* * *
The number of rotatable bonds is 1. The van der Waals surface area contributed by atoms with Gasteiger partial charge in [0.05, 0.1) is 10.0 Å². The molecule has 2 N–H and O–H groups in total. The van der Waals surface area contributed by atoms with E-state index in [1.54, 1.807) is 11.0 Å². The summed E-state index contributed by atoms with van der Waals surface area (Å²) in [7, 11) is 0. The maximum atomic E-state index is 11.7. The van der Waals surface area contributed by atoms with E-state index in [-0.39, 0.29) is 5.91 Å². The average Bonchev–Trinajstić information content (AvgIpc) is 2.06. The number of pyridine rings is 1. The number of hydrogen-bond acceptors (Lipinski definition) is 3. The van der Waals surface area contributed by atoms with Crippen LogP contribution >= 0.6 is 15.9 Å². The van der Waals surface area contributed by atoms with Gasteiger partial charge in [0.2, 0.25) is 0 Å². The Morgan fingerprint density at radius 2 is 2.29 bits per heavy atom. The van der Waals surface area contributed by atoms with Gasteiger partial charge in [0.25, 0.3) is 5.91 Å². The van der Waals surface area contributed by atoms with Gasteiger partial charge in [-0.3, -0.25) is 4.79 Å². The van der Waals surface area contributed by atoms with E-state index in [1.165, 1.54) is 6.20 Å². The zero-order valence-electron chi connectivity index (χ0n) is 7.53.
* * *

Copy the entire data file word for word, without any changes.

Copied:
The number of rotatable bonds is 1. The van der Waals surface area contributed by atoms with Gasteiger partial charge in [0.05, 0.1) is 10.0 Å². The molecule has 2 N–H and O–H groups in total. The van der Waals surface area contributed by atoms with E-state index in [1.54, 1.807) is 11.0 Å². The summed E-state index contributed by atoms with van der Waals surface area (Å²) in [7, 11) is 0. The maximum atomic E-state index is 11.7. The van der Waals surface area contributed by atoms with E-state index in [-0.39, 0.29) is 5.91 Å². The average Bonchev–Trinajstić information content (AvgIpc) is 2.06. The number of pyridine rings is 1. The number of hydrogen-bond acceptors (Lipinski definition) is 3. The van der Waals surface area contributed by atoms with Crippen LogP contribution >= 0.6 is 15.9 Å². The van der Waals surface area contributed by atoms with Gasteiger partial charge in [0.2, 0.25) is 0 Å². The Morgan fingerprint density at radius 2 is 2.29 bits per heavy atom. The van der Waals surface area contributed by atoms with Gasteiger partial charge in [0.25, 0.3) is 5.91 Å². The van der Waals surface area contributed by atoms with Gasteiger partial charge in [-0.3, -0.25) is 4.79 Å². The van der Waals surface area contributed by atoms with E-state index in [1.165, 1.54) is 6.20 Å². The zero-order valence-electron chi connectivity index (χ0n) is 7.53.